When in doubt, you can reuse a photo that you’ve seen work before on your own Facebook page or elsewhere. Remember, the more engagement, the more potential action takers!
Tip #3: Leverage Link Posts.
There’s a growing debate about whether link posts are better than photo posts. Well, link posts generally do a better job at driving action. Users seem to prefer this format because when they click on the image of a link post, it takes them to the social action page.
For this reason, Facebook chooses to prioritize link posts, noting that these posts receive twice as many clicks. And, from a Facebook page manager’s perspective, it gives yet another opportunity to add a title and more of an action description below the image.
Use that extra real estate to your advantage!
The Social Action: Before
The Social Action: After
See how much more emotionally engaged the second is? It grabs your attention, and you can practically feel something as you read it.
Tip #4: Set Goals.
Goal-setting is an age-old trick to drive up form completion rates on online petitions. Notice that the second version of our action post set a clear goal. When a problem seems too big or overwhelming, people are less likely to respond.
Posts that have the action presented as “bite-size yet meaningful to the cause” is where we’ve seen posts and social actions gain traction. Goals make users feel like their individual actions will add up to something bigger and result in change.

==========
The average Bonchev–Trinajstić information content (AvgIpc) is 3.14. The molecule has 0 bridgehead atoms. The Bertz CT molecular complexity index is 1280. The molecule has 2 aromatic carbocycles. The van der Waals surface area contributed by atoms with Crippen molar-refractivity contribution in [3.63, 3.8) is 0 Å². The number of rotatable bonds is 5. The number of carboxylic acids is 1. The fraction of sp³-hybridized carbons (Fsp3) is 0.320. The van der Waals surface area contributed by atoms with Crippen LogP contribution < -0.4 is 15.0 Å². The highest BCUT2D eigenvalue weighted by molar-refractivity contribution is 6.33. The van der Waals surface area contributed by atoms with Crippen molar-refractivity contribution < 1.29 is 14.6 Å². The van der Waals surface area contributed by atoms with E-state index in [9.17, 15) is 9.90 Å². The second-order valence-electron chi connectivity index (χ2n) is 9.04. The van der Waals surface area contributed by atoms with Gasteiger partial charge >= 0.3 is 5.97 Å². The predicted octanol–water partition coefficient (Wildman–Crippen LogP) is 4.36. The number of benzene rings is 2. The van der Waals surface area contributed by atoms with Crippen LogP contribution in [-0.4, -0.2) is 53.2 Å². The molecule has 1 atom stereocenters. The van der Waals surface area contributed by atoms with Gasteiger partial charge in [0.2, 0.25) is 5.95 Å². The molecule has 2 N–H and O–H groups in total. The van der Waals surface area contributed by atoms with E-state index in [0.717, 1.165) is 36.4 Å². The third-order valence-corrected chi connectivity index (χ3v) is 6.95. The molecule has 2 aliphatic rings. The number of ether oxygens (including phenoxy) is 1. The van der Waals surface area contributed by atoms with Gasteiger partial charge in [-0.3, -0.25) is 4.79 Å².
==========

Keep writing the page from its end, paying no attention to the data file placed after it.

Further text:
Tip #5: Blatant Privacy.
People care about their privacy and their data. Right? This is the case more and more as time moves forward. The second version has an explicit privacy statement that many supporters appreciate because it tells them exactly how their data will be used.
Tip #6: Motivate Your Supporters.
If you want to TRULY understand what causes people to take action, start with yourself. In our better performing post, the language below the image is far more detailed. It presents the problem, provides a solution, and moves supporters to take action to make that solution a reality.
This action also used emotion and a sense of urgency to motivate the audience to engage and get involved.
Tip #7: Have an Explicit Button.
In the end, the button matters. See how on the second action, we revised the button to be both simpler and more straightforward? Doing so makes it clear that the person is signing a petition when they click the button — dummy-proofing at its best.
Bonus tip: Tap into comments!
For extra brownie points, Polar Bears International enabled commenting on the post-action page of the second version of their social action. This gave supporters a way to personally express themselves after completing the action. The cool thing is, every comment also shows up on their friends’ News Feeds. This helps increase virality and sharing. Moreover, people are more likely to share when they have an invested interest, which a comment helps to provide.
By making this simple change to their social action, Polar Bears International increased the number of supporters who took action on their Facebook page over the course of Polar Bear Week. With a goal of 25,000 signatures before December’s climate talks in Lima, Peru, the organization is well on its way to making a significant impact, one Facebook page user and action at a time!
Remember these tips next time you want to whip your Facebook page community into action:
- A Clear Call to Action
- User Power-Pics
- Leverage Link Posts
- Blatant Privacy
- Explicit Button
- Use Comments